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Over two thirds of Universal Credit claimants currently in arrears while living costs rise

26 October 2021

Low-income households, who have borne the financial brunt of the pandemic so far, are also being dragged down by debt, according to new research by the Joseph Rowntree Foundation (JRF).

It finds that 3.8 million low-income households across the UK are in arrears, and 4.4 million have had to take on new or increased borrowing through the pandemic.

Many of these households weren’t in arrears before the pandemic, and have faced income loss and increases in their expenses.

One of the groups most likely to be in arrears and struggling with household finances are Universal Credit claimants.

JRF says:

“This group has been hard hit through the pandemic, and over two thirds are currently in arrears. This research was carried out just as Universal Credit was being cut and the Government was talking about a shift to a high wage, high employment economy as the solution to the income loss.

However, our polling found that 50% of Universal Credit recipients said they did not feel confident they could find a job or work more hours.

It adds that:

“This group also aren’t confident they will be able to pay their bills and avoid further debt: 40% are not confident they will be able to pay their bills in full and on time, while 35% aren’t confident they will be able to avoid taking on more debt.

More than half of these families (53%) don’t think they will be able to build up any savings at all before the end of the year. Instead, around half are planning to cut back on essentials like food – but they will be facing inflationary pressures at the same time, alongside an energy crisis, which will be pushing up bills.”

JRF recommends that the Government:

Reinstate the £20 lifeline to Universal Credit and Working Tax Credit and extend it to people on legacy benefits - to help low-income households pay off pandemic arrears and limit the accrual of further unaffordable debt, especially as cost-of-living pressures increase.  

At least double the recently announced Household Support Fund - and give it an explicit focus to enable local councils and debt support organisations to provide targeted relief to low-income households facing unmanageable and unaffordable debts accrued during the pandemic. 

Address the drivers of debt through systemic reforms - through preventing low income households from accruing debt as soon as they claim Universal Credit, and writing off historic tax credit debt.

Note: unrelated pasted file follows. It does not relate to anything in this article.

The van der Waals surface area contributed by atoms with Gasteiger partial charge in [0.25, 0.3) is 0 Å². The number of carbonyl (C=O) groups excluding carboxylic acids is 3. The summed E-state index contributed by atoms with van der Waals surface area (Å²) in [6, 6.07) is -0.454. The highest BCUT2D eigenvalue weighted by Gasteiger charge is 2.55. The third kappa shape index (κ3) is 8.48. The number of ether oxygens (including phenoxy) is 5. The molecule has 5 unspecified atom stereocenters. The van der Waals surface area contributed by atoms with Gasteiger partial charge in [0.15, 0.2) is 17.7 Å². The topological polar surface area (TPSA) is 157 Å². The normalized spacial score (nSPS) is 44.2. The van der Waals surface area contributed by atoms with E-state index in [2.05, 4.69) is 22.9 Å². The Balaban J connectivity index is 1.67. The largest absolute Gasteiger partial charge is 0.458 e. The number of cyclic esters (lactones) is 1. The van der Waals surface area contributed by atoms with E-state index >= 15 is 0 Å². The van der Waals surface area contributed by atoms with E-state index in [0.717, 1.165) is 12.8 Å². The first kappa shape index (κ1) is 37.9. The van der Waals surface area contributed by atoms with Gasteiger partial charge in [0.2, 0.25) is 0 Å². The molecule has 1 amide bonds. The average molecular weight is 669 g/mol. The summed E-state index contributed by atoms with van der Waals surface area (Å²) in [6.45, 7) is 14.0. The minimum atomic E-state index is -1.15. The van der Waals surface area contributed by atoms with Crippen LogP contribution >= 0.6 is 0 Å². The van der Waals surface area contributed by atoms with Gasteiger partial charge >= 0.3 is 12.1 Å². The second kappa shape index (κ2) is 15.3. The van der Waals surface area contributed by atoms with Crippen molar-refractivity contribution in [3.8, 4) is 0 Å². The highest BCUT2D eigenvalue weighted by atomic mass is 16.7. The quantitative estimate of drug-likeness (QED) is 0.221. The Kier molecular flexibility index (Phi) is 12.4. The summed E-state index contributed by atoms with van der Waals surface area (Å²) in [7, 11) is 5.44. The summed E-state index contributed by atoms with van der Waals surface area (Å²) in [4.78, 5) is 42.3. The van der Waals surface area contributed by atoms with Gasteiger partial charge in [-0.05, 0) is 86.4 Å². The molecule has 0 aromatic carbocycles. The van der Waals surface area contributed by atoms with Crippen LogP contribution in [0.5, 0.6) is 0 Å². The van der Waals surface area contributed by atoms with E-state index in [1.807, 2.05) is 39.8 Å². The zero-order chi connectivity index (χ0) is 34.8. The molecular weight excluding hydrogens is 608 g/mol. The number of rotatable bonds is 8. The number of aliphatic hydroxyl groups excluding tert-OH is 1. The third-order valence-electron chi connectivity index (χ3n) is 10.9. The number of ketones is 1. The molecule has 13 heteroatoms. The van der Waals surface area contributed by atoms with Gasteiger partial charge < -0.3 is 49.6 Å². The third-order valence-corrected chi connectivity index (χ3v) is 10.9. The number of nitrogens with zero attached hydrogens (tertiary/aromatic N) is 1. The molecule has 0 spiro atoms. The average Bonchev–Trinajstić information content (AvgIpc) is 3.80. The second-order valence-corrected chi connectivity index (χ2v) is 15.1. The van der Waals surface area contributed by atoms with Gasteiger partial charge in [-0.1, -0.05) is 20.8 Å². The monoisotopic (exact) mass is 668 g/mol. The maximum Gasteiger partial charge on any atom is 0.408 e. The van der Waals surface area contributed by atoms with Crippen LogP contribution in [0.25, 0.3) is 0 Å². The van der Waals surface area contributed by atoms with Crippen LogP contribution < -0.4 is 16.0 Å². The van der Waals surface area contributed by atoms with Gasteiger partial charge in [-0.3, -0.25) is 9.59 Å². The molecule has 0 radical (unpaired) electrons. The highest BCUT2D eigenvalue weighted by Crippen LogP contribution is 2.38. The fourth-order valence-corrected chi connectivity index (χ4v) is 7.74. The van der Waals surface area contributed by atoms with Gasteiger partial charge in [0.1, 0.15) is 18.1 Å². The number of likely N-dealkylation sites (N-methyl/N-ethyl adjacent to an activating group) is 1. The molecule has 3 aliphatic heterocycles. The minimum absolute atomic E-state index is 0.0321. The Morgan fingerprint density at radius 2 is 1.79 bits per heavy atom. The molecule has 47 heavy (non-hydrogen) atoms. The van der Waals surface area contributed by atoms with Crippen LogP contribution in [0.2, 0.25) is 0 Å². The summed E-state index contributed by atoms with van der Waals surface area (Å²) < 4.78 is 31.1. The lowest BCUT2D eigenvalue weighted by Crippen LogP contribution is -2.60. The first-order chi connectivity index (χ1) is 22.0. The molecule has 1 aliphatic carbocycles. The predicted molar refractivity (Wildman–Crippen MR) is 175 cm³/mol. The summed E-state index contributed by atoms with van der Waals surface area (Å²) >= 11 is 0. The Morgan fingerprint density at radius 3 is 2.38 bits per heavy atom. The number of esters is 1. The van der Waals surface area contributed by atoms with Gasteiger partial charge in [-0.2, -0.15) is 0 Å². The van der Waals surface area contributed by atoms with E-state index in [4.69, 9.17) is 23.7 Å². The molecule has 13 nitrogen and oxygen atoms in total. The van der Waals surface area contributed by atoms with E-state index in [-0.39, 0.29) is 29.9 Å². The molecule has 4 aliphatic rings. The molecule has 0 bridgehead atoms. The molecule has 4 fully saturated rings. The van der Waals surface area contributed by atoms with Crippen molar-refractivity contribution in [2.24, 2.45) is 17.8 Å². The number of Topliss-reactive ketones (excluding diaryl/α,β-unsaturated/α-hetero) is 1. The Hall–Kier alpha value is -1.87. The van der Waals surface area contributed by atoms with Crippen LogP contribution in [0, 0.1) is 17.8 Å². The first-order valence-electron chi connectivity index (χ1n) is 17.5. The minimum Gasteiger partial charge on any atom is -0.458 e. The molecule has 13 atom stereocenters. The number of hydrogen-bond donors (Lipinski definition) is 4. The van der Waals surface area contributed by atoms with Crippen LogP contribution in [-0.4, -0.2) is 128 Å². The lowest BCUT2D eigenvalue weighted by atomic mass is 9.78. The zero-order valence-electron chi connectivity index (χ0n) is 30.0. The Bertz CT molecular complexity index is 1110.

In addition, the Government should:

  • address social security adequacy to help more people avoid getting into debt;
  • redesign Universal Credit deductions with people with experience of them, so they cause less hardship;
  • implement best practice across state debt collection; and
  • ensure that when people need it, they have easy access to affordable credit alongside debt and insolvency support.

JRF concludes that:

“As we head into the winter, with a looming cost of living crisis on the horizon, our polling paints a deeply concerning picture of low-income households struggling to keep their heads above water, juggling multiple debts and deepening arrears.

Now is the time for the Government to take urgent action to support families at risk of being pulled under by debt so they can move into the recovery with a genuinely fresh start.”  

Ken Butler DR UK’s Welfare Rights and Policy Officer said:

“The end of the £20 uplift and the exclusion of legacy benefits from it has  already been highlighted in numerous other research reports.

The DBC September 2021 Pandemic Poverty report highlighted that two thirds of Disabled claimants have had to go without essential items at some point during the pandemic; and almost half of Disabled claimants reported being unable to meet financial commitments such as rent and household bills.

The Government should not only reinstate and extend the £20 week uplift. An independent review of benefits paid to Disabled people is urgently needed to ensure their adequacy and that they accurately reflect their disability related costs.”

The JRF report Dragged down by debt: Millions of low-income households pulled under by arrears as living costs rise is available from jrf.org.

See also our related news story Government £500 million support fund for “vulnerable households” no replacement for keeping and extending UC uplift says DR UK.